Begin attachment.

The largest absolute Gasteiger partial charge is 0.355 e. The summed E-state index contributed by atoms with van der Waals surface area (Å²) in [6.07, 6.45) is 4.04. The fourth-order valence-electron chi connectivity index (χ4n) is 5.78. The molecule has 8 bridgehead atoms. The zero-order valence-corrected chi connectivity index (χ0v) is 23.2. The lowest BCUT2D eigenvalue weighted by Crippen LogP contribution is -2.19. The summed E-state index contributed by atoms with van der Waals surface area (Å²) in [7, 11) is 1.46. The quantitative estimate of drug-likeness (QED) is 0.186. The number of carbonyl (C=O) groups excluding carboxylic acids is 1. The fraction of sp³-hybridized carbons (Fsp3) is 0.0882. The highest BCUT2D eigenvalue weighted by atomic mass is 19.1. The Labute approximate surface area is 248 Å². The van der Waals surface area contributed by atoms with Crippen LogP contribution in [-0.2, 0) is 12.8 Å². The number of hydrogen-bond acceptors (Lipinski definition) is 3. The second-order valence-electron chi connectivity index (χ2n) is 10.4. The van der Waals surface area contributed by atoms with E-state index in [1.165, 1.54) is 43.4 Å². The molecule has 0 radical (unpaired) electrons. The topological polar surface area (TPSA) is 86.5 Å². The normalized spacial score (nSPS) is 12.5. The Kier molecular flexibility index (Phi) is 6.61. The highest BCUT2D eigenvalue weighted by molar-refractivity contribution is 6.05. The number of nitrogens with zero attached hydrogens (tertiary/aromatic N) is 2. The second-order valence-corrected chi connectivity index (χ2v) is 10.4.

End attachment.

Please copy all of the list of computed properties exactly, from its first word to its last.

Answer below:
The largest absolute Gasteiger partial charge is 0.355 e. The summed E-state index contributed by atoms with van der Waals surface area (Å²) in [6.07, 6.45) is 4.04. The fourth-order valence-electron chi connectivity index (χ4n) is 5.78. The molecule has 8 bridgehead atoms. The zero-order valence-corrected chi connectivity index (χ0v) is 23.2. The lowest BCUT2D eigenvalue weighted by Crippen LogP contribution is -2.19. The summed E-state index contributed by atoms with van der Waals surface area (Å²) in [7, 11) is 1.46. The quantitative estimate of drug-likeness (QED) is 0.186. The number of carbonyl (C=O) groups excluding carboxylic acids is 1. The fraction of sp³-hybridized carbons (Fsp3) is 0.0882. The highest BCUT2D eigenvalue weighted by atomic mass is 19.1. The Labute approximate surface area is 248 Å². The van der Waals surface area contributed by atoms with Crippen LogP contribution in [-0.2, 0) is 12.8 Å². The number of hydrogen-bond acceptors (Lipinski definition) is 3. The second-order valence-electron chi connectivity index (χ2n) is 10.4. The van der Waals surface area contributed by atoms with E-state index in [1.165, 1.54) is 43.4 Å². The molecule has 0 radical (unpaired) electrons. The topological polar surface area (TPSA) is 86.5 Å². The normalized spacial score (nSPS) is 12.5. The Kier molecular flexibility index (Phi) is 6.61. The highest BCUT2D eigenvalue weighted by molar-refractivity contribution is 6.05. The number of nitrogens with zero attached hydrogens (tertiary/aromatic N) is 2. The second-order valence-corrected chi connectivity index (χ2v) is 10.4.